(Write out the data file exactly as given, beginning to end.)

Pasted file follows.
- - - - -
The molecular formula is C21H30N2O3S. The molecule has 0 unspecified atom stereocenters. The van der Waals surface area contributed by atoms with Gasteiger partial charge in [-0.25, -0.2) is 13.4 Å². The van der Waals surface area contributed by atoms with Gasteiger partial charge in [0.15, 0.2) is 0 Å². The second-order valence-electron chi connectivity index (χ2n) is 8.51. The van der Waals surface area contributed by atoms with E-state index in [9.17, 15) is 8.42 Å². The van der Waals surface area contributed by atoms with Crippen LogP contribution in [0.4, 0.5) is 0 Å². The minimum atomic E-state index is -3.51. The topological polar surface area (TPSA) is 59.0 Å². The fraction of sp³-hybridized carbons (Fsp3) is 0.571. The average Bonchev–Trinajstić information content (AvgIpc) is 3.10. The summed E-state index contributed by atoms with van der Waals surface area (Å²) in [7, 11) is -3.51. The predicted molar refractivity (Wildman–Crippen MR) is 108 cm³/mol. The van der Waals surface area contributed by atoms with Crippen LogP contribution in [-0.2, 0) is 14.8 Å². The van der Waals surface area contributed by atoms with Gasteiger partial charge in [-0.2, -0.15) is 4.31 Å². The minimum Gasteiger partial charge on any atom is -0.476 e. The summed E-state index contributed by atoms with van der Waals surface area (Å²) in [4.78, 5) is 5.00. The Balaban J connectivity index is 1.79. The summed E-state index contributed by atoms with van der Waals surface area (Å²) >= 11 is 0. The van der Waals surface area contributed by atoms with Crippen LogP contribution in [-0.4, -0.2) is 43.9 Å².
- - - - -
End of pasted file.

The molecular formula is C21H30N2O3S. The molecule has 0 unspecified atom stereocenters. The van der Waals surface area contributed by atoms with Gasteiger partial charge in [-0.25, -0.2) is 13.4 Å². The van der Waals surface area contributed by atoms with Gasteiger partial charge in [0.15, 0.2) is 0 Å². The second-order valence-electron chi connectivity index (χ2n) is 8.51. The van der Waals surface area contributed by atoms with E-state index in [9.17, 15) is 8.42 Å². The van der Waals surface area contributed by atoms with Crippen LogP contribution in [0.4, 0.5) is 0 Å². The minimum atomic E-state index is -3.51. The topological polar surface area (TPSA) is 59.0 Å². The fraction of sp³-hybridized carbons (Fsp3) is 0.571. The average Bonchev–Trinajstić information content (AvgIpc) is 3.10. The summed E-state index contributed by atoms with van der Waals surface area (Å²) in [7, 11) is -3.51. The predicted molar refractivity (Wildman–Crippen MR) is 108 cm³/mol. The van der Waals surface area contributed by atoms with Crippen LogP contribution in [-0.2, 0) is 14.8 Å². The van der Waals surface area contributed by atoms with Gasteiger partial charge in [-0.2, -0.15) is 4.31 Å². The minimum Gasteiger partial charge on any atom is -0.476 e. The summed E-state index contributed by atoms with van der Waals surface area (Å²) in [4.78, 5) is 5.00. The Balaban J connectivity index is 1.79. The summed E-state index contributed by atoms with van der Waals surface area (Å²) >= 11 is 0. The van der Waals surface area contributed by atoms with Crippen LogP contribution in [-0.4, -0.2) is 43.9 Å².